By Olivia Williams, The Daily Mail
The U.S. has finally lost its dubious honour of having the world’s highest number of overweight and obese people.
Fuelled by a worsening diet of fizzy drinks and cheap fast food restaurants, Mexico has now become the fattest nation in the world.
Around 70 per cent of Mexican adults are now overweight and a third of them are obese, causing a range of serious health problems.
Once reserved for special occasions, many Mexicans with sedentary jobs are now indulging daily in fat-heavy tacos, tamales and quesadillas, as well as American fast food.
Mexico may still be battling malnutrition and hunger among some of its poor but now it is also managing to claim the largest number of overweight people, according to a UN report.
The fat epidemic is most prominent among the poor and the young – many of whom also suffer from malnourishment because of poor diet.
Experts say four fifths of overweight children will remain so their entire lives.
Abelardo Avila from Mexico’s National Nutrition Institute said: ‘The worst thing is the children are becoming programmed for obesity.’
The United Nations Food and Agricultural Organization (FAO) announced two years ago that the national weight gain had reached emergency levels, but it has proved difficult for the authorities to tackle.
LEAGUE TABLE OF OBESE NATIONS
- Mexico – 32.8 per cent
- United States – 31.8 per cent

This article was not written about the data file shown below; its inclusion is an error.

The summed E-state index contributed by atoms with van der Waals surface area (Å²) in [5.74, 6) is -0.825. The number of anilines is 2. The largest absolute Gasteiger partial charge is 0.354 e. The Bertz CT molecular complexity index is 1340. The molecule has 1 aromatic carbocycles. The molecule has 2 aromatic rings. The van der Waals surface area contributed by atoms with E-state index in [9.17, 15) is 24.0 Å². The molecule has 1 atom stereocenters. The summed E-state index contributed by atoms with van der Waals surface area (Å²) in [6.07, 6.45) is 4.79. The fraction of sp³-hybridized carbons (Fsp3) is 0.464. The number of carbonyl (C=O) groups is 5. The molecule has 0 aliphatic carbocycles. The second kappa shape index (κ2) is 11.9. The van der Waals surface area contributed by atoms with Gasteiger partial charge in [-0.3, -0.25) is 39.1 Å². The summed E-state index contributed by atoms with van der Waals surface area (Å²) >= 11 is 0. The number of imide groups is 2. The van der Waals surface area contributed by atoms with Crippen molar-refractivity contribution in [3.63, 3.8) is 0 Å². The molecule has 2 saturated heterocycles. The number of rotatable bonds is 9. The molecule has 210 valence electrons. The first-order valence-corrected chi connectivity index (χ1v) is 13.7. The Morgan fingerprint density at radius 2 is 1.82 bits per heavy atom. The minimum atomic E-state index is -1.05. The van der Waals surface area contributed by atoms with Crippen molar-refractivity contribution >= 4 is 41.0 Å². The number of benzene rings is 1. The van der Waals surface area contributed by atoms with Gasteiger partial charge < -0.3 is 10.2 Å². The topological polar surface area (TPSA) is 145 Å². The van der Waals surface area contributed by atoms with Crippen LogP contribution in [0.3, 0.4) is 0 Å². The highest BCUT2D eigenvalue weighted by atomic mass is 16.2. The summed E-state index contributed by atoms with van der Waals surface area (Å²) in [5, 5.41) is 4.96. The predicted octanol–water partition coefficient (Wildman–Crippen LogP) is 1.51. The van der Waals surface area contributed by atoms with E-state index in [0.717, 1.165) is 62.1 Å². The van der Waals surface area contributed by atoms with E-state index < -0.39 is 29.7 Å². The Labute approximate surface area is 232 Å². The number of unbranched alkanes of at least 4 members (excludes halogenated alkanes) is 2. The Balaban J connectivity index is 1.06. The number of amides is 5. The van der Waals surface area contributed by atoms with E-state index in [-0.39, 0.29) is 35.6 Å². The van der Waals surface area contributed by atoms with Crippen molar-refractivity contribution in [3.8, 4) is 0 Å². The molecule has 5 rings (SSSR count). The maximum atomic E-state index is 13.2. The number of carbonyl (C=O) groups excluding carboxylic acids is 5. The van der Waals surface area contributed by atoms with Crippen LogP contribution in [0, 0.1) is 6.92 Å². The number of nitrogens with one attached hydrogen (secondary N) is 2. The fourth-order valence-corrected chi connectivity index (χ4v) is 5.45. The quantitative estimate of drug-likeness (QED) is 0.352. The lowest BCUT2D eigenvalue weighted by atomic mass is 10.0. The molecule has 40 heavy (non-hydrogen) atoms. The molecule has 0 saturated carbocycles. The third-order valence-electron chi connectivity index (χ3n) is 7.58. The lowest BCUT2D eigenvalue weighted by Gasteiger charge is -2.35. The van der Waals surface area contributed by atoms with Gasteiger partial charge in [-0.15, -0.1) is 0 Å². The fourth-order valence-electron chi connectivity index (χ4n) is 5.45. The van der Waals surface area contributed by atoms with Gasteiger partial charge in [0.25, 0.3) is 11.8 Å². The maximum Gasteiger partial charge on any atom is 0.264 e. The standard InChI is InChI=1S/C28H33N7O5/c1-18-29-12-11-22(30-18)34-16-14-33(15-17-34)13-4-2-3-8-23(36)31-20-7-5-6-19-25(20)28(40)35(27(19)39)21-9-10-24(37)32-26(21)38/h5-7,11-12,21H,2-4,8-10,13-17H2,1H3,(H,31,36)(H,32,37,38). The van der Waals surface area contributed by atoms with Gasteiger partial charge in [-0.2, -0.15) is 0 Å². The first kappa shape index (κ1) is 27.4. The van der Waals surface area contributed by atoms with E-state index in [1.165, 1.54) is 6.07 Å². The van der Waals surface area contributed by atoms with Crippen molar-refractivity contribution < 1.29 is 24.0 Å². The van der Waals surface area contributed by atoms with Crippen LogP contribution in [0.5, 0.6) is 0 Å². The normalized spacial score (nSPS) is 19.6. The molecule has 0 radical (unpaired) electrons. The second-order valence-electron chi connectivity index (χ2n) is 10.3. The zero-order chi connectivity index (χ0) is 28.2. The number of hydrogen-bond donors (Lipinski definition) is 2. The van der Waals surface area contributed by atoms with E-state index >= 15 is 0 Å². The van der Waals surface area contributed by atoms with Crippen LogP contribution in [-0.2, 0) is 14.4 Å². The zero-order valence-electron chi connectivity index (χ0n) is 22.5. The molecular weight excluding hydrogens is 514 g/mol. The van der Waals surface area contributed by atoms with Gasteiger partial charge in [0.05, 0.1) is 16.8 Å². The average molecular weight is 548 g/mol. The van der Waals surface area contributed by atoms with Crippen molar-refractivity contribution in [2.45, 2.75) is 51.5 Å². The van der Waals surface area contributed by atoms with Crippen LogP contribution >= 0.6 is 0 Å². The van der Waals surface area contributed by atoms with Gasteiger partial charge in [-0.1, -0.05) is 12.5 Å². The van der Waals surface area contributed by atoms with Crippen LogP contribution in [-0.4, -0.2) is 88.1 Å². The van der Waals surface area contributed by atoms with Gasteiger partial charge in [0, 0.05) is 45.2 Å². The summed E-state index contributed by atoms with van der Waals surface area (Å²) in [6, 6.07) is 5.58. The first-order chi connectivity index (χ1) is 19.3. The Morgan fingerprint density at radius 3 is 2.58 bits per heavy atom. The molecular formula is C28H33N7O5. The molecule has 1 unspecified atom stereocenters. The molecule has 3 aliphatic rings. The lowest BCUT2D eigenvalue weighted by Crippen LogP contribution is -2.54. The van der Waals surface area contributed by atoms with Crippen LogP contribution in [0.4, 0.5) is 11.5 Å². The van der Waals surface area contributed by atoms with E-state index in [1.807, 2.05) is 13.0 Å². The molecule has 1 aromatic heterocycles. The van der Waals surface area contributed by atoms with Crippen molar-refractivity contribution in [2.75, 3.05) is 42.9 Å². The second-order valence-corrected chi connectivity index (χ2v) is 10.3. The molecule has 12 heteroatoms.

- Syria – 31.6 per cent
- Venezuela, Libya – 30.8 per cent
- Trinidad & Tobago – 30.0 per cent
- Vanuatu – 29.8 per cent
- Iraq, Argentina – 29.4 per cent
- Turkey – 29.3 per cent
- Chile – 29.1 per cent
- Czech Republic – 28.7 per cent
- Lebanon – 28.2 per cent
- New Zealand, Slovenia – 27.0 per cent
- El Salvador – 26.9 per cent
- Malta – 26.6 per cent
- Panama, Antigua – 25.8 per cent
- Israel – 25.5 per cent
- Australia, Saint Vincent – 25.1 per cent
- Dominica – 25.0 per cent
- UK, Russia – 24.9 per cent
- Hungary – 24.8 per cent
Part of the difficulty is that the crisis has taken hold rapidly – In 1989, fewer than 10 percent of Mexican adults had any weight problems.
Studies show that Mexicans are eating more processed foods than ever before and fewer whole grains and vegetables.
This year was the first time Mexico has inched ahead into first place, with a 32.8 per cent obesity rate to America’s 31.8 per cent.
However, this was only among the most populated countries of the world.
Both Mexico and the U.S. have nothing on the small countries such as American Samoa in the Pacific where the rate of overweight inhabitants has now reached 95 per cent.
Islanders living on the beautiful American Samoa archipelago are officially the fattest in the world, according to World Health Organisation figures.
Being overweight can result in a catalogue of chronic diseases and health complications, including hypertension and heart disease, diabetes and subsequent renal failure and liver disease.
It is also linked the asthma, cancer, depression, stroke and problems with digestion.
The number of people with obesity-related diabetes is expected to double to 300 million between 1998 and 2025.